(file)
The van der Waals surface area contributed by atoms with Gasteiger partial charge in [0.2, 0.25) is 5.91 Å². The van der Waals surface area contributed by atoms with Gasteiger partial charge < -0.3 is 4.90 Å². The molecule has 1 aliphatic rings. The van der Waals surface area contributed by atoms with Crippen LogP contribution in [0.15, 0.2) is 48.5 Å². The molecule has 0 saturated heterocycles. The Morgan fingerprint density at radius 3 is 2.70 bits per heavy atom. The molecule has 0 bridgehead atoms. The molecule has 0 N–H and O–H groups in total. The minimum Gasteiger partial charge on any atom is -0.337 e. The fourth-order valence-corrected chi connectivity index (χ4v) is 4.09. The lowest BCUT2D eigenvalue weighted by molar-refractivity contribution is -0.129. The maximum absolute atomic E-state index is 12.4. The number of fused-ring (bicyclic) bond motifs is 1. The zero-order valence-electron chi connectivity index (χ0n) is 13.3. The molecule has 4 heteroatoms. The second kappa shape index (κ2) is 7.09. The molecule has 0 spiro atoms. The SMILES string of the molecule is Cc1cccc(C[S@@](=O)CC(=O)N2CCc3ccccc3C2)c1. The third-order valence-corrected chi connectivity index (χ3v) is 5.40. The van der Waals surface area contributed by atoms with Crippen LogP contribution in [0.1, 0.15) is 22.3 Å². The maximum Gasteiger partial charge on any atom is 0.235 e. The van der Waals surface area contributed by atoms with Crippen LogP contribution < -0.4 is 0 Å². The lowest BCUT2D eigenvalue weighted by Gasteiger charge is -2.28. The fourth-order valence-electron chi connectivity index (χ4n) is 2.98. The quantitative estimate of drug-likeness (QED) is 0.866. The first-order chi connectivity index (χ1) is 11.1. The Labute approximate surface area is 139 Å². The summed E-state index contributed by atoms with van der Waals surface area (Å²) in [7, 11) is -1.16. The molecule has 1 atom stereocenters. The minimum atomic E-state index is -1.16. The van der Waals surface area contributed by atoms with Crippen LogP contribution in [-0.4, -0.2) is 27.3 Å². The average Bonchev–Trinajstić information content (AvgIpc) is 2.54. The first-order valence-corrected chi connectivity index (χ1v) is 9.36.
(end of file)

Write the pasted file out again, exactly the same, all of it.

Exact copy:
The van der Waals surface area contributed by atoms with Gasteiger partial charge in [0.2, 0.25) is 5.91 Å². The van der Waals surface area contributed by atoms with Gasteiger partial charge < -0.3 is 4.90 Å². The molecule has 1 aliphatic rings. The van der Waals surface area contributed by atoms with Crippen LogP contribution in [0.15, 0.2) is 48.5 Å². The molecule has 0 saturated heterocycles. The Morgan fingerprint density at radius 3 is 2.70 bits per heavy atom. The molecule has 0 bridgehead atoms. The molecule has 0 N–H and O–H groups in total. The minimum Gasteiger partial charge on any atom is -0.337 e. The fourth-order valence-corrected chi connectivity index (χ4v) is 4.09. The lowest BCUT2D eigenvalue weighted by molar-refractivity contribution is -0.129. The maximum absolute atomic E-state index is 12.4. The number of fused-ring (bicyclic) bond motifs is 1. The zero-order valence-electron chi connectivity index (χ0n) is 13.3. The molecule has 4 heteroatoms. The second kappa shape index (κ2) is 7.09. The molecule has 0 spiro atoms. The SMILES string of the molecule is Cc1cccc(C[S@@](=O)CC(=O)N2CCc3ccccc3C2)c1. The third-order valence-corrected chi connectivity index (χ3v) is 5.40. The van der Waals surface area contributed by atoms with Crippen LogP contribution in [0.1, 0.15) is 22.3 Å². The maximum Gasteiger partial charge on any atom is 0.235 e. The van der Waals surface area contributed by atoms with Crippen LogP contribution < -0.4 is 0 Å². The lowest BCUT2D eigenvalue weighted by Gasteiger charge is -2.28. The fourth-order valence-electron chi connectivity index (χ4n) is 2.98. The quantitative estimate of drug-likeness (QED) is 0.866. The first-order chi connectivity index (χ1) is 11.1. The Labute approximate surface area is 139 Å². The summed E-state index contributed by atoms with van der Waals surface area (Å²) in [7, 11) is -1.16. The molecule has 1 atom stereocenters. The minimum atomic E-state index is -1.16. The van der Waals surface area contributed by atoms with Crippen LogP contribution in [-0.4, -0.2) is 27.3 Å². The average Bonchev–Trinajstić information content (AvgIpc) is 2.54. The first-order valence-corrected chi connectivity index (χ1v) is 9.36.